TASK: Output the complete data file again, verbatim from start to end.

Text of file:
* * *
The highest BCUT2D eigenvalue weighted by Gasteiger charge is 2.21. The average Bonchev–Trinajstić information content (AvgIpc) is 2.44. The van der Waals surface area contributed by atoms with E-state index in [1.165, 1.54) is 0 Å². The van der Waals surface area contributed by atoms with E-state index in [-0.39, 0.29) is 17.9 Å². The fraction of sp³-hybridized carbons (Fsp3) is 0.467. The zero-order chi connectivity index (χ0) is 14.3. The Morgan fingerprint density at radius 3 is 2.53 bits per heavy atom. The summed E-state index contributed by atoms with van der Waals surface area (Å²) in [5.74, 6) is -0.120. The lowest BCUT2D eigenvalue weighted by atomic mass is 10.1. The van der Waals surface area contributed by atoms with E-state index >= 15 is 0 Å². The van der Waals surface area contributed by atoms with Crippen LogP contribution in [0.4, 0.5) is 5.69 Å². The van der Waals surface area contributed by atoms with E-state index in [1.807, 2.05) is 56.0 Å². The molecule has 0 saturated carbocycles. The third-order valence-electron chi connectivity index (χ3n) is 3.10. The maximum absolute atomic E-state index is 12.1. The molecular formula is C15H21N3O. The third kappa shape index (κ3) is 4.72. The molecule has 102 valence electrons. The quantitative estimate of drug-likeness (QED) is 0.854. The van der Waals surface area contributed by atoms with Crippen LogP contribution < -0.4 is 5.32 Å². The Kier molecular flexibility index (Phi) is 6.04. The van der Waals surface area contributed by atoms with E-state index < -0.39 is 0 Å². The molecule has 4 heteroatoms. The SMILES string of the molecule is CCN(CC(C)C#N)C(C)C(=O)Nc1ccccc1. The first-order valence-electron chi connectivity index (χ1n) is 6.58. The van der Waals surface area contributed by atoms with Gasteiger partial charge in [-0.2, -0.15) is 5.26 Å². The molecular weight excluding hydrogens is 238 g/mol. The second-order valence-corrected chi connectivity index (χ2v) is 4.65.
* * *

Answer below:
The highest BCUT2D eigenvalue weighted by Gasteiger charge is 2.21. The average Bonchev–Trinajstić information content (AvgIpc) is 2.44. The van der Waals surface area contributed by atoms with E-state index in [1.165, 1.54) is 0 Å². The van der Waals surface area contributed by atoms with E-state index in [-0.39, 0.29) is 17.9 Å². The fraction of sp³-hybridized carbons (Fsp3) is 0.467. The zero-order chi connectivity index (χ0) is 14.3. The Morgan fingerprint density at radius 3 is 2.53 bits per heavy atom. The summed E-state index contributed by atoms with van der Waals surface area (Å²) in [5.74, 6) is -0.120. The lowest BCUT2D eigenvalue weighted by atomic mass is 10.1. The van der Waals surface area contributed by atoms with E-state index >= 15 is 0 Å². The van der Waals surface area contributed by atoms with Crippen LogP contribution in [0.4, 0.5) is 5.69 Å². The van der Waals surface area contributed by atoms with E-state index in [1.807, 2.05) is 56.0 Å². The molecule has 0 saturated carbocycles. The third-order valence-electron chi connectivity index (χ3n) is 3.10. The maximum absolute atomic E-state index is 12.1. The molecular formula is C15H21N3O. The third kappa shape index (κ3) is 4.72. The molecule has 102 valence electrons. The quantitative estimate of drug-likeness (QED) is 0.854. The van der Waals surface area contributed by atoms with Crippen LogP contribution < -0.4 is 5.32 Å². The Kier molecular flexibility index (Phi) is 6.04. The van der Waals surface area contributed by atoms with E-state index < -0.39 is 0 Å². The molecule has 4 heteroatoms. The SMILES string of the molecule is CCN(CC(C)C#N)C(C)C(=O)Nc1ccccc1. The first-order valence-electron chi connectivity index (χ1n) is 6.58. The van der Waals surface area contributed by atoms with Gasteiger partial charge in [-0.2, -0.15) is 5.26 Å². The molecular weight excluding hydrogens is 238 g/mol. The second-order valence-corrected chi connectivity index (χ2v) is 4.65.